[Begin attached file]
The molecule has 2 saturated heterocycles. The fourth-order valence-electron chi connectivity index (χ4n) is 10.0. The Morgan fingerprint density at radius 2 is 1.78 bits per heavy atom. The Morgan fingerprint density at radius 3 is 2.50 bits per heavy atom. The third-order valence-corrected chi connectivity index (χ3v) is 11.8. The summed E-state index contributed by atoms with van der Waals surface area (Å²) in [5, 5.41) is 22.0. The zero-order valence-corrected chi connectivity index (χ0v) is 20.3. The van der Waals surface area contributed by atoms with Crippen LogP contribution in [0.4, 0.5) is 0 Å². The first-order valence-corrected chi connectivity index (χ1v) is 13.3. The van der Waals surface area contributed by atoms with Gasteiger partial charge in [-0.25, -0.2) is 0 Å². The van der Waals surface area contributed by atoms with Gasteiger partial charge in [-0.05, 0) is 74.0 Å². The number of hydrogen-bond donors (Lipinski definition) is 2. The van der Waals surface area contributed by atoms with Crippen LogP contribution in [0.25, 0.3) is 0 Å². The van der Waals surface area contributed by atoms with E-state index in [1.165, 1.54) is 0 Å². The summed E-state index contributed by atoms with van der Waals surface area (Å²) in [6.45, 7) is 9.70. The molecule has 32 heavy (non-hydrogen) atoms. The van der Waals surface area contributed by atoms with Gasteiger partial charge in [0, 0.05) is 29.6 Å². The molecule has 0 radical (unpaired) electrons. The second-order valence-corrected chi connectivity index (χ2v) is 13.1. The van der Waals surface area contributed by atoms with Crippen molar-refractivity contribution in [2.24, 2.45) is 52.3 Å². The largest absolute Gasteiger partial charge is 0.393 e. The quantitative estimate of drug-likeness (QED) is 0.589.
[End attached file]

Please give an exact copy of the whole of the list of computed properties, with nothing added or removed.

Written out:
The molecule has 2 saturated heterocycles. The fourth-order valence-electron chi connectivity index (χ4n) is 10.0. The Morgan fingerprint density at radius 2 is 1.78 bits per heavy atom. The Morgan fingerprint density at radius 3 is 2.50 bits per heavy atom. The third-order valence-corrected chi connectivity index (χ3v) is 11.8. The summed E-state index contributed by atoms with van der Waals surface area (Å²) in [5, 5.41) is 22.0. The zero-order valence-corrected chi connectivity index (χ0v) is 20.3. The van der Waals surface area contributed by atoms with Crippen LogP contribution in [0.4, 0.5) is 0 Å². The first-order valence-corrected chi connectivity index (χ1v) is 13.3. The van der Waals surface area contributed by atoms with Gasteiger partial charge in [-0.25, -0.2) is 0 Å². The van der Waals surface area contributed by atoms with Gasteiger partial charge in [-0.05, 0) is 74.0 Å². The number of hydrogen-bond donors (Lipinski definition) is 2. The van der Waals surface area contributed by atoms with Crippen LogP contribution in [0.25, 0.3) is 0 Å². The van der Waals surface area contributed by atoms with E-state index in [1.165, 1.54) is 0 Å². The summed E-state index contributed by atoms with van der Waals surface area (Å²) in [6.45, 7) is 9.70. The molecule has 32 heavy (non-hydrogen) atoms. The van der Waals surface area contributed by atoms with Gasteiger partial charge in [0, 0.05) is 29.6 Å². The molecule has 0 radical (unpaired) electrons. The second-order valence-corrected chi connectivity index (χ2v) is 13.1. The van der Waals surface area contributed by atoms with Crippen molar-refractivity contribution in [2.24, 2.45) is 52.3 Å². The largest absolute Gasteiger partial charge is 0.393 e. The quantitative estimate of drug-likeness (QED) is 0.589.